Wily Wind

It can be as gentle as puppy's breath or as fierce as a lion's roar.  It scatters seeds planting them where they fall. It creates currents in the sky for gliding birds. It moves boats of all shapes and sizes through waters, large and small.

It sends visual, vocal and written messages a few feet or across an unknown amount of miles.  The wind can unwittingly (or maybe by plan) lend a helping hand in the forming of friendships.  The Red Hat (Disney Hyperion, December 8, 2015) written by David Teague with illustrations by Antoinette Portis traces paths taken amid great gusts.

Billy Hightower lived atop the world's tallest building.
Even the clouds didn't reach so high.

When you live higher than the clouds, you miss out on some of nature's more welcome moments.  The one thing you always have is wind.  Some days are breezier than others.  On those days, the wind is a complete trickster.

Rather than wide open sky, Billy Hightower finds himself, after a series of changes, one morning looking at another building higher than the clouds.  On the roof of this towering structure is a girl; a girl wearing a red hat.  He shouts out his name.  The wind blows it up and over those two super skyscrapers.

A paper airplane is creased and folded.  Written on the surface is a message for the girl from Billy Hightower.  The wind swirls it out of reach.  A kite with words on the tail suffers a similar fate at the whims of the wind.

With determination and more than a little courage Billy Hightower appears on his roof again with a large blanket.  Oh, my Billy!  First it billows out and then ascending like a balloon the wind carries the boy toward the girl in the red hat.  A relentless burst of boisterous breezes foils his plans and steals her hat.

Back on terra firma despite the howling blasts Billy Hightower strides toward his goal, as resolute as ever.  Something catches his eye.  His heart swells with happiness.  His now knows he can reach new heights.



As surely as a warm spring breeze swirls dandelion puffs skyward, the words written by David Teague will lift your spirits.  Simple sentences and phrases full of wonderful verbs supply a blustery atmosphere as well as describing a boy with wishes he is willing to make come true.  Teague uses repetition to reinforce Billy's intentions.

Then he folded it, and folded it, and folded it...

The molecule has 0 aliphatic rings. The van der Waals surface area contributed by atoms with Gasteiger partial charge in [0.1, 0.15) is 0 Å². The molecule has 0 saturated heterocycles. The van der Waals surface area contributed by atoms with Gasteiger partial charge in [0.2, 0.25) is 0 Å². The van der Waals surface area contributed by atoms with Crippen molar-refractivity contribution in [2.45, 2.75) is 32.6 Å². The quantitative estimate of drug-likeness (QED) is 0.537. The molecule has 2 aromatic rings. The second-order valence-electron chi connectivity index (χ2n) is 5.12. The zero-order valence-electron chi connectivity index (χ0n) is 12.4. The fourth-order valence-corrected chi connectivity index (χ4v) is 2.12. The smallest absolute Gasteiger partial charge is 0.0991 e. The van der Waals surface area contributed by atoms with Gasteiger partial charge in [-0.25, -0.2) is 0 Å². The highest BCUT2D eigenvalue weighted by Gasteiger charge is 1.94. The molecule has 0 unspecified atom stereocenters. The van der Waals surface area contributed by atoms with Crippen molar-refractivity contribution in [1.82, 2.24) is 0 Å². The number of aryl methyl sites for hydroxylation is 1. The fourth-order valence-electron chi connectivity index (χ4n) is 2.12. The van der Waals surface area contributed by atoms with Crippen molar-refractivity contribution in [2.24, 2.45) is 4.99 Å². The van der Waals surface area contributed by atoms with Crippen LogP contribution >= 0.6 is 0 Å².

Through this story we are beside Billy each time he tries to connect with the girl, adding more thoughts to each message.  In this boy we are able to see how a hindrance becomes the means to an end when a creative mind is at work.  Here are two more sentences.

The wind howled.
It yowled down alleyways,
almost stopping him cold.


When I opened up the dust jacket the use of four colors with spot glossy whirls of a light teal made me whisper in appreciation.  The sky, swirls and clouds continue to the left over the spine to the back.  The flaps are in red with white text.  It's a stunning combination. The stolen hat shaped like a heart sends us a hint of the warmth found in this story.

The book case is white, front and back.  Shiny light teal whorls come from the lower left-hand corner on the back meeting another whorl coming from the lower right-hand side of the front.  Tucked in their center is the girl's red hat.  The opening and closing endpapers are the same blue as on the dust jacket with clouds along the bottom.  Black and white buildings peek through the tops of the clouds.  The wind currents are shown swooping across the entire image.  This is carried over to the verso and title pages.

Antoinette Portis begins by alternating between double-page images and single page pictures framed in white.  The single pages are tied together over the gutter through creative design.  From the moment Billy brings the blanket to the roof, the remainder of the illustrations spans both pages as the narrative intensifies.  Another color, gray, becomes more visible when Billy lands on the ground walking through the city.

The heavy black lines, the color palette and shifts in perspective completely captivate readers.  We don't know what a page turn will bring but we can hardly wait to find out.  Portis tucks in little details to make the story more endearing; the shape of a balloon caught in tree branches and the name of the girl's building.

One of my favorite illustrations is of Billy drifting through the sky.  He's still among the clouds, arms stretched high as the wind holds the blanket aloft. (All we can see are the grasped corners of the blanket.)  As you would expect his mouth and eyes are wide open in surprise and anticipation as to what might happen.  Along the bottom of the visual are a row of city buildings in black.  The swirls of air are wrapped around him, carrying him down.


When the Children's Choice Book Award nominees were announced last week John Schumacher, Scholastic's Ambassador of School Libraries, posted the press release on his blog, Watch. Connect. Read.  The Red Hat written by David Teague with illustrations by Antoinette Portis was selected as one of the Children's Choice Illustrator hopefuls.  The blend of text and art in this story is a brilliant example of less is more.  Whether it means to or not the wind fuels a growing warmth on every page.  This book offers readers a chance to discuss and ponder many things.

To learn more about David Teague and Antoinette Portis please visit their websites by following the links attached to their names.  I really enjoyed this post by Betsy Bird, Collection Development Manager of the Evanston Public Library system, at Fuse #8 Production, School Library Journal.  In the final publication the text she speaks about in her second to last paragraph is wonderfully visible.

No comments:

Post a Comment